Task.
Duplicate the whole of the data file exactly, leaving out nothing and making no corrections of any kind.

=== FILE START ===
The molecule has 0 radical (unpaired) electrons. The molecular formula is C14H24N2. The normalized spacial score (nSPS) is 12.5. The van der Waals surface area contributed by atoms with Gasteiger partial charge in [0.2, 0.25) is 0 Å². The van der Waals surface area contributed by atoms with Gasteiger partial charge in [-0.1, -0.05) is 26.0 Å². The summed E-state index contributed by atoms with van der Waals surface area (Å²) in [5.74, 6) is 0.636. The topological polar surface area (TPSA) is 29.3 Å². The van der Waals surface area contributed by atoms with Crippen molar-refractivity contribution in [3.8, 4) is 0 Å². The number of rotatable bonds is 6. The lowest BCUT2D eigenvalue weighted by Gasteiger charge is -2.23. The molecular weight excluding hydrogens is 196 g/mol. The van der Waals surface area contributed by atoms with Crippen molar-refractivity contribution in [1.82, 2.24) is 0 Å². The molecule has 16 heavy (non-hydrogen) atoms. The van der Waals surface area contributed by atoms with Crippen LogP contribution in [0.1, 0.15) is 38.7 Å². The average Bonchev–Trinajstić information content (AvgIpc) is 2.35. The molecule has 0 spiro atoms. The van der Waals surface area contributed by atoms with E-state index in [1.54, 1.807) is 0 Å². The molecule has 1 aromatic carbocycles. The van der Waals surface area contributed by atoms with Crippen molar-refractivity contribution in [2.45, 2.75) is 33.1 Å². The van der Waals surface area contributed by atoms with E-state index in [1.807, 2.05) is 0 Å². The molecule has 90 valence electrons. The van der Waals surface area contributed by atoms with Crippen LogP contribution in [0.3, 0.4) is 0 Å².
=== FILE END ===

The molecule has 0 radical (unpaired) electrons. The molecular formula is C14H24N2. The normalized spacial score (nSPS) is 12.5. The van der Waals surface area contributed by atoms with Gasteiger partial charge in [0.2, 0.25) is 0 Å². The van der Waals surface area contributed by atoms with Gasteiger partial charge in [-0.1, -0.05) is 26.0 Å². The summed E-state index contributed by atoms with van der Waals surface area (Å²) in [5.74, 6) is 0.636. The topological polar surface area (TPSA) is 29.3 Å². The van der Waals surface area contributed by atoms with Crippen molar-refractivity contribution in [3.8, 4) is 0 Å². The number of rotatable bonds is 6. The lowest BCUT2D eigenvalue weighted by Gasteiger charge is -2.23. The molecular weight excluding hydrogens is 196 g/mol. The van der Waals surface area contributed by atoms with Crippen molar-refractivity contribution in [1.82, 2.24) is 0 Å². The molecule has 16 heavy (non-hydrogen) atoms. The van der Waals surface area contributed by atoms with Crippen LogP contribution in [0.1, 0.15) is 38.7 Å². The average Bonchev–Trinajstić information content (AvgIpc) is 2.35. The molecule has 0 spiro atoms. The van der Waals surface area contributed by atoms with E-state index in [1.54, 1.807) is 0 Å². The molecule has 1 aromatic carbocycles. The van der Waals surface area contributed by atoms with Crippen molar-refractivity contribution in [2.45, 2.75) is 33.1 Å². The van der Waals surface area contributed by atoms with E-state index in [1.807, 2.05) is 0 Å². The molecule has 90 valence electrons. The van der Waals surface area contributed by atoms with Crippen LogP contribution in [0.3, 0.4) is 0 Å².